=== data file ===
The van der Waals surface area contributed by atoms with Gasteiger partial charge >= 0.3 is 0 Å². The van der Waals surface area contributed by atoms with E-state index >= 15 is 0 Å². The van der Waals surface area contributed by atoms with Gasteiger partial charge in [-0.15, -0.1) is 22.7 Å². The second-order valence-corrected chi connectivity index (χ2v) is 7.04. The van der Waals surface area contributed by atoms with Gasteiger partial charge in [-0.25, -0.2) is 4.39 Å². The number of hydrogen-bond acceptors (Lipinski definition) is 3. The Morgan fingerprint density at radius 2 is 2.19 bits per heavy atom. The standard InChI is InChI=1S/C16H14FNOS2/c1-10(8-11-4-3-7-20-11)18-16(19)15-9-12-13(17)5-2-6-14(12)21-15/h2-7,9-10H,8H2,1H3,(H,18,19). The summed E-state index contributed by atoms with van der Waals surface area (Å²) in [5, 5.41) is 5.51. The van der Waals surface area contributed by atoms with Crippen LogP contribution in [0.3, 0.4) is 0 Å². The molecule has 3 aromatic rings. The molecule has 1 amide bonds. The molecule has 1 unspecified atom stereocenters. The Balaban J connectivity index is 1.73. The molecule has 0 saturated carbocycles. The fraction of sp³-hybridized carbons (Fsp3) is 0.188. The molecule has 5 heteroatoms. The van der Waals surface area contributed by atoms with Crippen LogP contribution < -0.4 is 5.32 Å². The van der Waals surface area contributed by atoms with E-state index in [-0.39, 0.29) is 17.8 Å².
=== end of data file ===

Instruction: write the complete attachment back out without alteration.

The van der Waals surface area contributed by atoms with Gasteiger partial charge >= 0.3 is 0 Å². The van der Waals surface area contributed by atoms with E-state index >= 15 is 0 Å². The van der Waals surface area contributed by atoms with Gasteiger partial charge in [-0.15, -0.1) is 22.7 Å². The second-order valence-corrected chi connectivity index (χ2v) is 7.04. The van der Waals surface area contributed by atoms with Gasteiger partial charge in [-0.25, -0.2) is 4.39 Å². The number of hydrogen-bond acceptors (Lipinski definition) is 3. The Morgan fingerprint density at radius 2 is 2.19 bits per heavy atom. The standard InChI is InChI=1S/C16H14FNOS2/c1-10(8-11-4-3-7-20-11)18-16(19)15-9-12-13(17)5-2-6-14(12)21-15/h2-7,9-10H,8H2,1H3,(H,18,19). The summed E-state index contributed by atoms with van der Waals surface area (Å²) in [5, 5.41) is 5.51. The van der Waals surface area contributed by atoms with Crippen LogP contribution in [0.3, 0.4) is 0 Å². The molecule has 3 aromatic rings. The molecule has 1 amide bonds. The molecule has 1 unspecified atom stereocenters. The Balaban J connectivity index is 1.73. The molecule has 0 saturated carbocycles. The fraction of sp³-hybridized carbons (Fsp3) is 0.188. The molecule has 5 heteroatoms. The van der Waals surface area contributed by atoms with Crippen LogP contribution < -0.4 is 5.32 Å². The van der Waals surface area contributed by atoms with E-state index in [-0.39, 0.29) is 17.8 Å².